Internal medicine is a medical specialty which focuses on the diagnosis, treatment, and prevention of nonsurgical conditions in adults. This specialty has a number of subspecialties ranging from nephrology, the study of the kidneys, to immunology, the study of allergies and immune system disorders. A doctor who is certified in this specialty is known as an internist; many adults around the world use internists as their primary care physicians. Internists should not be confused with interns, first-year doctors undergoing supervised post-graduate training.
This medical specialty is incredibly varied, because it focuses on the whole body of the patient. Although the name suggests internal organs, internists also treat external conditions. Internists are often used to solve medical puzzles, since they are familiar with a wide range of medical conditions and their causes. Specialists in internal medicine treat people with all sorts of conditions, from hepatitis to cancer, and careers in internal medicine are incredibly varied. Many hospitals keep a staff of internal medicine specialists to care for their patients, and internists also work out of their own clinics and offices.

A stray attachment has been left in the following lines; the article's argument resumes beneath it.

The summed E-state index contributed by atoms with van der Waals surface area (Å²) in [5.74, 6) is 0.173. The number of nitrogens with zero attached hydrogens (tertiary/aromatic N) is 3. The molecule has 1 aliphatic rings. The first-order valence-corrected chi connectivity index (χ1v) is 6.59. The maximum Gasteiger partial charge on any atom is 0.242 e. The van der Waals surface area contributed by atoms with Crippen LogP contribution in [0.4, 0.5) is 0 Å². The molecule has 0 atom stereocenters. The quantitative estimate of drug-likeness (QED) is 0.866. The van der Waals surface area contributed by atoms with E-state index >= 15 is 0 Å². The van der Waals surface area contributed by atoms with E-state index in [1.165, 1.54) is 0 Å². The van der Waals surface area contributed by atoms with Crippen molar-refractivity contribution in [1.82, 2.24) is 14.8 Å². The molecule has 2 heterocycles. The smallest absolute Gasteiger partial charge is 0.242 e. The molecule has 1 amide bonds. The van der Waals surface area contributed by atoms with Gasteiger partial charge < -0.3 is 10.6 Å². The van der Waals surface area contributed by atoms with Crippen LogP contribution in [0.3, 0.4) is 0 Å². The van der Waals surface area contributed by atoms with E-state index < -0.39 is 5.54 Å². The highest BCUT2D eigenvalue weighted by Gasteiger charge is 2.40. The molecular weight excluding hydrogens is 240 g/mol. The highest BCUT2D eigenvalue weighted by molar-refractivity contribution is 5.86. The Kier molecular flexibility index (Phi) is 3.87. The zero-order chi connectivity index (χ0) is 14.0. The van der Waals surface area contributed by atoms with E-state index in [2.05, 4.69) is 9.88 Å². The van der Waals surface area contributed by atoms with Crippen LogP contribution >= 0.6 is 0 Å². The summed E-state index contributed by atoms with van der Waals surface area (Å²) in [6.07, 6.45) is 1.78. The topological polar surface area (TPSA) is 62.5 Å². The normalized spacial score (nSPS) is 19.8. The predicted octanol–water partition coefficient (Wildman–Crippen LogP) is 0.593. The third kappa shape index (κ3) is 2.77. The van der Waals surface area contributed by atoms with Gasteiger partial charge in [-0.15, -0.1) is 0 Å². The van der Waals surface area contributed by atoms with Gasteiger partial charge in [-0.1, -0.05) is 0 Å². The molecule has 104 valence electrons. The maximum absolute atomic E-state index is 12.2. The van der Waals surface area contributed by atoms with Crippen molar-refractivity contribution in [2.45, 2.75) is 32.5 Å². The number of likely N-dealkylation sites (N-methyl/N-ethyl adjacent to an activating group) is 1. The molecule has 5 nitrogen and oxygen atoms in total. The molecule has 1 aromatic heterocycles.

Diagnosis and treatment of conditions is an important role in an internist's job. Internists can use an assortment of diagnostic techniques including fluid analysis and diagnostic imaging to get information about their patients. They also interview and examine their patients to learn more about the patient's condition, and many internists develop an excellent bedside manner to make their patients feel at ease while they discuss their medical problems. Most internists also promote prevention of common and avoidable conditions.
Some well known subspecialties in internal medicine include cardiology, endocrinology, rheumatology, infectious disease, hematology, gastroenterology, oncology, and pulmonology. In plain English, these specialists deal with hearts, the endocrine system, immune disorders, infectious biological diseases like viruses, blood, the digestive tract, cancer, and the lungs, respectively. A general internist may refer a patient to a specialist if he or she feels that a treatment requires special care. Specialists tend to make higher salaries, in recognition of their unique skills.
In order to become an internist, someone must complete medical school and a residency. Residency periods vary, depending on the nation, with additional residencies required for subspecialties. Once qualified, an internist can pursue board certification with an organization like the American Board of Internal Medicine. Board certification increases the hirability of an internal medicine specialist, and it also tends to boost patient confidence.